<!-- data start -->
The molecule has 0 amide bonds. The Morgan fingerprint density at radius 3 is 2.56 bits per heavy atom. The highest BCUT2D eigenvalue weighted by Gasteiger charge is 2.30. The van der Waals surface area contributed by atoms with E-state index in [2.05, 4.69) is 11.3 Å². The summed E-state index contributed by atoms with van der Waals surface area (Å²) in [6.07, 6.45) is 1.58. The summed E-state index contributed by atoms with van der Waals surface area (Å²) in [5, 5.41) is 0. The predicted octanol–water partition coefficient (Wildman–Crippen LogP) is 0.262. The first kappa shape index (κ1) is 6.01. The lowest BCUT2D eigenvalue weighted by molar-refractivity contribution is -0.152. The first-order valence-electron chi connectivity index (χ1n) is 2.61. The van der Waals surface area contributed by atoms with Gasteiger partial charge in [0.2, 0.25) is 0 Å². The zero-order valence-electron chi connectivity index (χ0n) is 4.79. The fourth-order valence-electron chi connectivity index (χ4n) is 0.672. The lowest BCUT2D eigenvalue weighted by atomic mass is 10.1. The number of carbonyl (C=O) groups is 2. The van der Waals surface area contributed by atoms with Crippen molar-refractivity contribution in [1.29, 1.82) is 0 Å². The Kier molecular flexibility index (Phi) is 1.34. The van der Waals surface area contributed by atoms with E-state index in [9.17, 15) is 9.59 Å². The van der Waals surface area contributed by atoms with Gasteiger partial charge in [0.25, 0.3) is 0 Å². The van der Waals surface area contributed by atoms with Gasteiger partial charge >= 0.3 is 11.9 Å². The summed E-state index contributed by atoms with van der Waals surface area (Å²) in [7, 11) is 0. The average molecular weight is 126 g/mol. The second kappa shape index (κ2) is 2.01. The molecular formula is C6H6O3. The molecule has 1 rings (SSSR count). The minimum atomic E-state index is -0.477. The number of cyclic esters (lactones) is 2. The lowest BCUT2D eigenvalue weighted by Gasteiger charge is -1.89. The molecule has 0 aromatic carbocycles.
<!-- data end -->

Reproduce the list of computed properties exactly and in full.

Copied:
The molecule has 0 amide bonds. The Morgan fingerprint density at radius 3 is 2.56 bits per heavy atom. The highest BCUT2D eigenvalue weighted by Gasteiger charge is 2.30. The van der Waals surface area contributed by atoms with E-state index in [2.05, 4.69) is 11.3 Å². The summed E-state index contributed by atoms with van der Waals surface area (Å²) in [6.07, 6.45) is 1.58. The summed E-state index contributed by atoms with van der Waals surface area (Å²) in [5, 5.41) is 0. The predicted octanol–water partition coefficient (Wildman–Crippen LogP) is 0.262. The first kappa shape index (κ1) is 6.01. The lowest BCUT2D eigenvalue weighted by molar-refractivity contribution is -0.152. The first-order valence-electron chi connectivity index (χ1n) is 2.61. The van der Waals surface area contributed by atoms with Gasteiger partial charge in [0.2, 0.25) is 0 Å². The zero-order valence-electron chi connectivity index (χ0n) is 4.79. The fourth-order valence-electron chi connectivity index (χ4n) is 0.672. The lowest BCUT2D eigenvalue weighted by atomic mass is 10.1. The number of carbonyl (C=O) groups is 2. The van der Waals surface area contributed by atoms with Crippen molar-refractivity contribution in [1.29, 1.82) is 0 Å². The Kier molecular flexibility index (Phi) is 1.34. The van der Waals surface area contributed by atoms with E-state index in [9.17, 15) is 9.59 Å². The van der Waals surface area contributed by atoms with Gasteiger partial charge in [0.25, 0.3) is 0 Å². The van der Waals surface area contributed by atoms with Gasteiger partial charge >= 0.3 is 11.9 Å². The summed E-state index contributed by atoms with van der Waals surface area (Å²) in [7, 11) is 0. The average molecular weight is 126 g/mol. The second kappa shape index (κ2) is 2.01. The molecular formula is C6H6O3. The molecule has 1 rings (SSSR count). The minimum atomic E-state index is -0.477. The number of cyclic esters (lactones) is 2. The lowest BCUT2D eigenvalue weighted by Gasteiger charge is -1.89. The molecule has 0 aromatic carbocycles.